This dissertation presented a first attempt at studying joint source and channel coding over fading channels. Besides refreshing the reader’s mind about well-documented theories and systems, it shows that it was possible to implement a communication system including a rather unique vocoder, a multipath, fading channel and part of a real-world mobile communication system.

While the aim of the project was apparently somewhat ambitious in comparison with its means, thus restricting the reach of its results, the author managed to put to shreds a misconception he was carrying, train his C and Matlab skills, and work on a rather interesting rate adaptation problem.

Nonetheless, the project could be pursued, maybe in the framework of a PhD thesis, in order to experiment about joint coding over a fading channel. The first step to consider, would be to integrate the finalized version of the TCENLP into the application, thus allowing to get more significant results, directly at the speech data level—such as, subjective analysis of the decoded speech, etc.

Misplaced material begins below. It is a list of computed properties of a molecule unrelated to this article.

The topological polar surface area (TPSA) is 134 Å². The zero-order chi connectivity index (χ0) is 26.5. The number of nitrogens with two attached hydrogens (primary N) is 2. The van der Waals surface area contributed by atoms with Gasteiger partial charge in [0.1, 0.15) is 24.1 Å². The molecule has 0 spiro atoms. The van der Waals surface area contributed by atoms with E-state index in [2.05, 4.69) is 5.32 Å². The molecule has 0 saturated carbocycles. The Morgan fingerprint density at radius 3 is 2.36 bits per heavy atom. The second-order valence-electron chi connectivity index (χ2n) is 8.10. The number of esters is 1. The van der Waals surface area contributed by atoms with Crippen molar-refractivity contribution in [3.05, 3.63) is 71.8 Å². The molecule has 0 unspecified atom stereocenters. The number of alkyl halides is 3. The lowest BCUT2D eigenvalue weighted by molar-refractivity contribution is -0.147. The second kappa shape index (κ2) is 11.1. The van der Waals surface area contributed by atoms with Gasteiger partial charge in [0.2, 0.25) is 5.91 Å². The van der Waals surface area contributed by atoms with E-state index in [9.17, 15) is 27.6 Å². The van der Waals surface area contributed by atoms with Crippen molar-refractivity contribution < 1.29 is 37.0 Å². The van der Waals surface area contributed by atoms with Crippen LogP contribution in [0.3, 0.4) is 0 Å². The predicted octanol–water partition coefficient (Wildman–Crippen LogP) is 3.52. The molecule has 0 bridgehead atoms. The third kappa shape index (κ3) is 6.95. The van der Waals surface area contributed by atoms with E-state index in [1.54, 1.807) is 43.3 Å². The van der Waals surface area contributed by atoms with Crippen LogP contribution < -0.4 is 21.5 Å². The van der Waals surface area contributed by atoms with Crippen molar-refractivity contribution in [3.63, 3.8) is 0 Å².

Furthermore, how to take advantage of known joint coding techniques, such as IA assignment, within the TCENLP vocoder, in order to replace the arbitrary index assignment currently taking place, could also be further studied, thus opening one axis of research. Another axis worth exploring would be to simplify the source of data, dropping the vocoder and replacing it by an abstract binary source, to concentrate only on how to adapt the generalisation of the Lloyd-Max algorithm presented in [4] from a binary symmetric channel to a fading channel.